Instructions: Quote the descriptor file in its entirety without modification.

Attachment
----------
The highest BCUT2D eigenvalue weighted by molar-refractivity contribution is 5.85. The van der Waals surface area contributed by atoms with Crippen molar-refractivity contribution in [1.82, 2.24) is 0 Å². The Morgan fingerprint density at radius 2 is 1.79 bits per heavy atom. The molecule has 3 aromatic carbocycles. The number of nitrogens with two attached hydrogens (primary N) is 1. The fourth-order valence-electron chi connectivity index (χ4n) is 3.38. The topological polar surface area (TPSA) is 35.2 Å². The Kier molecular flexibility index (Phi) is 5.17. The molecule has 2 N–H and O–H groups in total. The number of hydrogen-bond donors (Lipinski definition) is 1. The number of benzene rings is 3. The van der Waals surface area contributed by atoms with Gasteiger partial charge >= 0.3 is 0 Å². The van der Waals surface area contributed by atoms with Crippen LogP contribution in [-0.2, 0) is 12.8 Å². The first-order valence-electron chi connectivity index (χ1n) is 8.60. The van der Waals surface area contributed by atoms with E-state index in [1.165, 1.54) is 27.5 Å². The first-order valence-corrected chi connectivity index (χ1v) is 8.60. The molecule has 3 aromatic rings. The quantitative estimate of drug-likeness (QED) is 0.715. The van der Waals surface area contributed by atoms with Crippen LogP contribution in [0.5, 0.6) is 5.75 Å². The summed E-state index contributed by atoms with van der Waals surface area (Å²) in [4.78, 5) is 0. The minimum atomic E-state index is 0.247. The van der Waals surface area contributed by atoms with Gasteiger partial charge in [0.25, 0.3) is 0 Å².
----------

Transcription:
The highest BCUT2D eigenvalue weighted by molar-refractivity contribution is 5.85. The van der Waals surface area contributed by atoms with Crippen molar-refractivity contribution in [1.82, 2.24) is 0 Å². The Morgan fingerprint density at radius 2 is 1.79 bits per heavy atom. The molecule has 3 aromatic carbocycles. The number of nitrogens with two attached hydrogens (primary N) is 1. The fourth-order valence-electron chi connectivity index (χ4n) is 3.38. The topological polar surface area (TPSA) is 35.2 Å². The Kier molecular flexibility index (Phi) is 5.17. The molecule has 2 N–H and O–H groups in total. The number of hydrogen-bond donors (Lipinski definition) is 1. The number of benzene rings is 3. The van der Waals surface area contributed by atoms with Gasteiger partial charge >= 0.3 is 0 Å². The van der Waals surface area contributed by atoms with Crippen LogP contribution in [-0.2, 0) is 12.8 Å². The first-order valence-electron chi connectivity index (χ1n) is 8.60. The van der Waals surface area contributed by atoms with E-state index in [1.165, 1.54) is 27.5 Å². The first-order valence-corrected chi connectivity index (χ1v) is 8.60. The molecule has 3 aromatic rings. The quantitative estimate of drug-likeness (QED) is 0.715. The van der Waals surface area contributed by atoms with Crippen LogP contribution in [0.5, 0.6) is 5.75 Å². The summed E-state index contributed by atoms with van der Waals surface area (Å²) in [4.78, 5) is 0. The minimum atomic E-state index is 0.247. The van der Waals surface area contributed by atoms with Gasteiger partial charge in [0.25, 0.3) is 0 Å².